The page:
In our previous post, Helping Students Learn Through Reflection, we shared questioning strategies to engage students in reflective thinking as a way to transfer learning beyond subject areas and beyond the walls of the classroom and shared some online tools that might facilitate those conversations.
On a daily basis eMINTS teachers craft lessons that ask students to think about and address real-world problems. By embedding reflective activities into those lessons, students can have authentic opportunities to learn from their experiences and then be able to apply that learning to new situations.
Some projects teachers may want to plan into classroom lessons to facilitate reflection could be using portfolios, journals, surveys, and even multimedia projects.
Portfolios that include students selecting items to showcase their learning and then reflecting on why they chose those items will require students to evaluate their learning and possibly set future learning goals. Weebly for Education, an online application for creating websites and blogs, is an option for creating student portfolios. Students can include video, images, and files by uploading them to their site which can even be password protected.
Reflection journals, with daily prompts or a scoring guide, can purposefully direct reflection and allow students to be constantly growing. You might use a blog post with students commenting on reflective questions or have students make posts to individual blogs. Check out WordPress, EduBlogs, or Weebly for Education to create class and/or individual student blogs.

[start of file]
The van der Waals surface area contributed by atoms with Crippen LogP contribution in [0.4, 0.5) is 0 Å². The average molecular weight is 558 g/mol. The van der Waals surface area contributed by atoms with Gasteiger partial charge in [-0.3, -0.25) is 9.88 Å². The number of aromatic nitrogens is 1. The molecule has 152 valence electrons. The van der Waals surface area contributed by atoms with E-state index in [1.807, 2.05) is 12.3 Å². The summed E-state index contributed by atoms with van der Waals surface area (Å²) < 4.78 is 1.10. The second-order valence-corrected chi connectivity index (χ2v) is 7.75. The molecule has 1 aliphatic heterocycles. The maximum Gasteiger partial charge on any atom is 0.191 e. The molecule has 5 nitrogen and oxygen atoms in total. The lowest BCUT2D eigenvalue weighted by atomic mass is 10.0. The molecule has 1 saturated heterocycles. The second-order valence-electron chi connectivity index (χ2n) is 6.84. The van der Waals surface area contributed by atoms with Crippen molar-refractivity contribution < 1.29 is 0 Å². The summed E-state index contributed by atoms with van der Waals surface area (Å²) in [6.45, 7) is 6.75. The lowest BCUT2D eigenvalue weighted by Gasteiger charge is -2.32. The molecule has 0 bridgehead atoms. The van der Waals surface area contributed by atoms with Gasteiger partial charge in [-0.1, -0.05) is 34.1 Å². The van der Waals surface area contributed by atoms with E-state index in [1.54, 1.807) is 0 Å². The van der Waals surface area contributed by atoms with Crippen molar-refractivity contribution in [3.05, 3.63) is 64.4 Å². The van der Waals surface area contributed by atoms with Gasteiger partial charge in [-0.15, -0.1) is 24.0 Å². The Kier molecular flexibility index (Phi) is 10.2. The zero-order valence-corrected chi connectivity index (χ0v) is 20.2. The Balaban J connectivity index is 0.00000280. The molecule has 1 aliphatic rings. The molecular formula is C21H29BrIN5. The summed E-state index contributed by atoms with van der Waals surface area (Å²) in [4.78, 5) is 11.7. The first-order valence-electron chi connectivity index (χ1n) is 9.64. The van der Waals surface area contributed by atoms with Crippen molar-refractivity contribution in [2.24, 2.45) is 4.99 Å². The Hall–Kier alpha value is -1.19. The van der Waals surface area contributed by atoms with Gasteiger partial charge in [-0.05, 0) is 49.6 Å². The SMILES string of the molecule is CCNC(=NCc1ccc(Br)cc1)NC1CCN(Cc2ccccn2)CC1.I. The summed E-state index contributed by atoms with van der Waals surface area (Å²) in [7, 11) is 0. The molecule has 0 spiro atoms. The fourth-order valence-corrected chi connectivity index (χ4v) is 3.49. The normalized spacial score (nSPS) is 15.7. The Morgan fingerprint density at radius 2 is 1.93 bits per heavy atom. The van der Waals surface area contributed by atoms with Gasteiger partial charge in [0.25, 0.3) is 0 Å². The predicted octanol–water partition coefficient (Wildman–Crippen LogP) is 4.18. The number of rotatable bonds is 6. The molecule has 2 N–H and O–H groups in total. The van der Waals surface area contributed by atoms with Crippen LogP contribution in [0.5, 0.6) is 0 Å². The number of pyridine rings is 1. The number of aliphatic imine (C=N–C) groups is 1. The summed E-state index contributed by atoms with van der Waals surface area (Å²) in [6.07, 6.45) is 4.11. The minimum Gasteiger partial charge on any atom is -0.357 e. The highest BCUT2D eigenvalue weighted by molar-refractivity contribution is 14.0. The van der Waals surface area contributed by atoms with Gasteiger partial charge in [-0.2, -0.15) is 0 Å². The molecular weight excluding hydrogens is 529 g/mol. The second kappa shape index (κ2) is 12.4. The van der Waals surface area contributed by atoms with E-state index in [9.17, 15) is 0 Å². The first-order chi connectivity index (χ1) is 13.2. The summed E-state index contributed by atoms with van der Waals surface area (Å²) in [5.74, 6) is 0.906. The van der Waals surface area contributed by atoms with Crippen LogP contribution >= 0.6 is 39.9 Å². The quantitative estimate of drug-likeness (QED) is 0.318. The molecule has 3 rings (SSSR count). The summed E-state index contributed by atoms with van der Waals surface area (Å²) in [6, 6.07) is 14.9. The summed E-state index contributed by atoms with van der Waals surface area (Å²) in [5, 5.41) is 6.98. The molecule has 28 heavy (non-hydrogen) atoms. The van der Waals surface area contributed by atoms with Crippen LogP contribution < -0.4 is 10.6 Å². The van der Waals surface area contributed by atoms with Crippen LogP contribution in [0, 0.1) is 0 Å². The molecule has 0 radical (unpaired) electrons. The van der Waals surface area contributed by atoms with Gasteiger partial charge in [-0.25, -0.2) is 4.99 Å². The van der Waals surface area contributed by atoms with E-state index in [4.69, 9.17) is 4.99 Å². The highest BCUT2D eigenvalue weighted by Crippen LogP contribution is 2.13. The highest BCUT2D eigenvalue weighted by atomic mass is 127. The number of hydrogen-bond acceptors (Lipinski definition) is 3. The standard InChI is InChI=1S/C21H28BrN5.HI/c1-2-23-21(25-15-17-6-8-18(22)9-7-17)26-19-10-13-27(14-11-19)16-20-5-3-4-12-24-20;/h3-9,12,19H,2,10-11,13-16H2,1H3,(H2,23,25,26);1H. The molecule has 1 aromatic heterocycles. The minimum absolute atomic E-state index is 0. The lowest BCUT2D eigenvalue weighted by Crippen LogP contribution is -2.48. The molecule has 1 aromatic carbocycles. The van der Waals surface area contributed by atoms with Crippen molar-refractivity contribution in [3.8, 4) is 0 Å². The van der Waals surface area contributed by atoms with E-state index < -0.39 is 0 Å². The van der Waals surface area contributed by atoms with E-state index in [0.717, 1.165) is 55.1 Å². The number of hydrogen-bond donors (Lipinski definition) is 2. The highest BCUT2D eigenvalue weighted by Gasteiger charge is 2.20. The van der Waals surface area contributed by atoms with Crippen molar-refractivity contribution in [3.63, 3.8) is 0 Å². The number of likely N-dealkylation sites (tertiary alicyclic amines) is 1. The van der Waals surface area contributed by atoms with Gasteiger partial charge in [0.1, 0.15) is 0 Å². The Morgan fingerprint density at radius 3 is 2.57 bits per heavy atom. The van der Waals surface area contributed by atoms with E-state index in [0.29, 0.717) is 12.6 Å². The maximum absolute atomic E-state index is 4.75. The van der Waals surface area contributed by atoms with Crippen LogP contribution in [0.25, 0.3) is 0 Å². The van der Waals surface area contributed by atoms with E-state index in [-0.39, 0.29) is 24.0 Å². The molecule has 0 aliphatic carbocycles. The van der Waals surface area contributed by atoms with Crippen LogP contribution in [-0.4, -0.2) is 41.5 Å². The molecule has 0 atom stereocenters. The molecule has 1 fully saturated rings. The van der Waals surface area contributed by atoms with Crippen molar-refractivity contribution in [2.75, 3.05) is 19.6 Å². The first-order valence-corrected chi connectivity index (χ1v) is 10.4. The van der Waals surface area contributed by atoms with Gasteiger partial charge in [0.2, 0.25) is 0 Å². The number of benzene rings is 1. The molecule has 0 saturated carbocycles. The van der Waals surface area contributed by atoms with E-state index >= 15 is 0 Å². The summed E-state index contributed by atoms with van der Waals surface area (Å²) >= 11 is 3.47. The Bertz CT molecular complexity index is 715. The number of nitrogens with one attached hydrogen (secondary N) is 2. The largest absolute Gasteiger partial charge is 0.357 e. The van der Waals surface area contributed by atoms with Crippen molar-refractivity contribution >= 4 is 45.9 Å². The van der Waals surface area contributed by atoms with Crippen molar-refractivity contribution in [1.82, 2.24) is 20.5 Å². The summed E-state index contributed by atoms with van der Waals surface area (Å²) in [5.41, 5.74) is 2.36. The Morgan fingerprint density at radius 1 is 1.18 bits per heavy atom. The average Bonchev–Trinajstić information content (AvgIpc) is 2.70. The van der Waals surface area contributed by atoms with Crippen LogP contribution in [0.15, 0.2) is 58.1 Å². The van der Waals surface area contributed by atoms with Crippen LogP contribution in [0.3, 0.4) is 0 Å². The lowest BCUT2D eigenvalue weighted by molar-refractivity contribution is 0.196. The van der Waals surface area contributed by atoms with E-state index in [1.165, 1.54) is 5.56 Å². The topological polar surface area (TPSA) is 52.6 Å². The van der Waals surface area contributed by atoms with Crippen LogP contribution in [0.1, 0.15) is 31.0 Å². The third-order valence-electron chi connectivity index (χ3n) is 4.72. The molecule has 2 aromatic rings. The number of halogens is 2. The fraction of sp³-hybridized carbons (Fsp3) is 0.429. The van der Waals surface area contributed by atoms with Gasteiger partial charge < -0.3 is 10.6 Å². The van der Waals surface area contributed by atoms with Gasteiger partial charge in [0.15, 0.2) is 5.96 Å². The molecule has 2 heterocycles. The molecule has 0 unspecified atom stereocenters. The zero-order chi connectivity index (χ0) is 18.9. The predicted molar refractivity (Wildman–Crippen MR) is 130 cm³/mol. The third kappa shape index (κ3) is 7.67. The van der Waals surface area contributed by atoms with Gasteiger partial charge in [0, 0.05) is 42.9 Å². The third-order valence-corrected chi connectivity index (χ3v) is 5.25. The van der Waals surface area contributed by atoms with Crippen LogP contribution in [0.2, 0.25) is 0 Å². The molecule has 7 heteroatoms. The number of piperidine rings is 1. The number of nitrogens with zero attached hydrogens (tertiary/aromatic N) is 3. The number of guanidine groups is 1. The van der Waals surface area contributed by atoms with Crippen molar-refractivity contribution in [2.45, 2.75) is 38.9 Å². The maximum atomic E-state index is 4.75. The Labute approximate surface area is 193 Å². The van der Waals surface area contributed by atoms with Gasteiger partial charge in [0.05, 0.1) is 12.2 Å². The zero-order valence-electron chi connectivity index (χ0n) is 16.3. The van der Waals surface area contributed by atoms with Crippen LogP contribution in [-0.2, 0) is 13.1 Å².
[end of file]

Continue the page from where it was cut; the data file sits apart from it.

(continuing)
Using surveys can help students monitor their progress over time by responding with both qualitative and quantitative data that could even be charted and analyzed for personal growth. Google Docs allows for creation of survey’s that can be completed by learners. The data is automatically compiled in a spreadsheet and could possibly be turned into charts or graphs for easy analysis.
Creating multimedia projects is another way that students can reflect on what they have learned at the culmination of a unit or project such as a WebQuest. Some ways you might use technology to put this into practice could be creating still or action movies using iMovie, Movie Maker, Animoto, or even VoiceThread which can add collaboration.
As you consider using these and other types of projects to facilitate thinking and reflection, you might think about:
- How could your learners become more self-directed through individual and/or group reflection?
- What might they gain from the reflection process?
Carmen Marty, Terri Brines, & Brooke Higgins are eMINTS Instructional Specialists and Cognitive Coaching/eMINTS Agency Trainers. For more information about Cognitive Coaching and related seminars visit the eMINTS National Center events page.